There are legitimate concerns over the inaccuracy and potential misuse of information on the MySchool website and the proposals by teachers for improvements should not be ignored.
ACTU President Sharan Burrow said no-one’s interests are served by the current stalemate and urged the Federal Government to sit down and work with teachers to resolve their concerns.
Ms Burrow said unions supported both the NAPLAN tests and the MySchool website as a means of helping drive better educational outcomes for students and urged the Federal Government to consider the teachers’ proposals to improve their operation.

“It is important to recognise that the refusal of public school teachers to supervise the tests in their current form is not an industrial issue, but one of professionalism and educational values,” Ms Burrow said.
“There is no strike. Students will be taught on the days next month that the tests are scheduled for, but teachers have said they will not administer the tests.
“Teachers are not opposed to the tests but believe it is not professionally acceptable for them to stand back and watch them being used as a simplistic and inadequate measure of school performance.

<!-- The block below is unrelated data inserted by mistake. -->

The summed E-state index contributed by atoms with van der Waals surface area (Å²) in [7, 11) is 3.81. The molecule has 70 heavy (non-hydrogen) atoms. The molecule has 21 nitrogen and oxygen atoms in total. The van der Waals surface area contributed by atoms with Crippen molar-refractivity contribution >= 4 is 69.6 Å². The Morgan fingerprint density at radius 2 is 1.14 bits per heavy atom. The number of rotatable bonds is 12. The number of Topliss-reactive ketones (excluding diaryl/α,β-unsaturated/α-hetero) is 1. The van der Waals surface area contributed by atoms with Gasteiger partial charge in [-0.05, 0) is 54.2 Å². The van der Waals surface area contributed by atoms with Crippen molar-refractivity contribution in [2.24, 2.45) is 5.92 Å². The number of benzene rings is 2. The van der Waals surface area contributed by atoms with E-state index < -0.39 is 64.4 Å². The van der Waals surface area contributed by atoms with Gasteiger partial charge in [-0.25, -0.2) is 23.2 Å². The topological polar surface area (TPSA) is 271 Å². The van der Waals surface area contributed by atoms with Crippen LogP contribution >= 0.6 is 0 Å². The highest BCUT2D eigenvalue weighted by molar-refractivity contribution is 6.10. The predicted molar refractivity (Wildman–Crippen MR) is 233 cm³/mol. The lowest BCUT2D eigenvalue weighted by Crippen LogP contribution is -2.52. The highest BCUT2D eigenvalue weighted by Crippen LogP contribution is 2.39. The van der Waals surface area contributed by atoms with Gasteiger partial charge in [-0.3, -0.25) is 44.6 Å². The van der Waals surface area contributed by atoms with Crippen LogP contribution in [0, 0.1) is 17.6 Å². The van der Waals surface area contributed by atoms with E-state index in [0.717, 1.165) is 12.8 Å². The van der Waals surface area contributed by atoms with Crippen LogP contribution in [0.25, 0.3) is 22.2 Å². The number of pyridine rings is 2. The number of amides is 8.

“Through their unions, teachers have proposed a range of constructive measures to the Government that are needed to improve the accuracy of the information that is provided to parents, including the comparisons between schools.
“The teachers’ proposals would also protect the site from being misused through the production of school performance “league tables” that are inaccurate and would wrongly stigmatise particular students or schools.
“We would hope the Government would want to further refine its comparative methodology and urge them to fully consult with teachers and parents.
“For example, it is absurd and ridiculous for the MySchool website to compare the 15 student Teealba State School in outback Queensland or one student Dargo Public School in the Victorian alps with Melbourne’s exclusive Xavier College which has almost 2000 students.
“There needs to be a full disclosure of the financial resources and socio-economic status of schools and students on the website and a more rigorous enforcement of copyright to prevent misuse of the data.
“Parents and students are losing out while the expertise and knowledge of teachers is being overlooked,” Ms Burrow said.